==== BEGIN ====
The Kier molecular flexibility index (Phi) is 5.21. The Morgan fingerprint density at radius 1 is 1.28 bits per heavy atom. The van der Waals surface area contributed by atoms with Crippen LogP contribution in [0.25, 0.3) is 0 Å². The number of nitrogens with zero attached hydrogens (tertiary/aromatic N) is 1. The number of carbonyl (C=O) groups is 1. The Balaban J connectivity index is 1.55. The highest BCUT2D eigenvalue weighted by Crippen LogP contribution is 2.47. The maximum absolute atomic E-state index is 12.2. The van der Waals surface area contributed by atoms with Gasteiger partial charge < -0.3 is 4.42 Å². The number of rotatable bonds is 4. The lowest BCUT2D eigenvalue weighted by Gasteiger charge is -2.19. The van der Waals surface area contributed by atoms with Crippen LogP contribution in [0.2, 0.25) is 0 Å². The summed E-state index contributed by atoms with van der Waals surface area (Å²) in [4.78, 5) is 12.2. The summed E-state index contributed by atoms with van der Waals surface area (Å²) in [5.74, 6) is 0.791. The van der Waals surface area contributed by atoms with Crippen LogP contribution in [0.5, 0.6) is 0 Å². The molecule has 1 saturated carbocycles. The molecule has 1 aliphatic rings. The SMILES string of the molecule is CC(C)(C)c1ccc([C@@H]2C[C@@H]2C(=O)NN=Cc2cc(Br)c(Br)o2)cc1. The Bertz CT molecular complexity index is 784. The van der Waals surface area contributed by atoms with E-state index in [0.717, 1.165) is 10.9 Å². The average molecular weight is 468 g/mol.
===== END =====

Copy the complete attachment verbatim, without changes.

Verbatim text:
The Kier molecular flexibility index (Phi) is 5.21. The Morgan fingerprint density at radius 1 is 1.28 bits per heavy atom. The van der Waals surface area contributed by atoms with Crippen LogP contribution in [0.25, 0.3) is 0 Å². The number of nitrogens with zero attached hydrogens (tertiary/aromatic N) is 1. The number of carbonyl (C=O) groups is 1. The Balaban J connectivity index is 1.55. The highest BCUT2D eigenvalue weighted by Crippen LogP contribution is 2.47. The maximum absolute atomic E-state index is 12.2. The van der Waals surface area contributed by atoms with Gasteiger partial charge < -0.3 is 4.42 Å². The number of rotatable bonds is 4. The lowest BCUT2D eigenvalue weighted by Gasteiger charge is -2.19. The van der Waals surface area contributed by atoms with Crippen LogP contribution in [0.2, 0.25) is 0 Å². The summed E-state index contributed by atoms with van der Waals surface area (Å²) in [4.78, 5) is 12.2. The summed E-state index contributed by atoms with van der Waals surface area (Å²) in [5.74, 6) is 0.791. The van der Waals surface area contributed by atoms with Crippen LogP contribution in [0.5, 0.6) is 0 Å². The molecule has 1 saturated carbocycles. The molecule has 1 aliphatic rings. The SMILES string of the molecule is CC(C)(C)c1ccc([C@@H]2C[C@@H]2C(=O)NN=Cc2cc(Br)c(Br)o2)cc1. The Bertz CT molecular complexity index is 784. The van der Waals surface area contributed by atoms with E-state index in [0.717, 1.165) is 10.9 Å². The average molecular weight is 468 g/mol.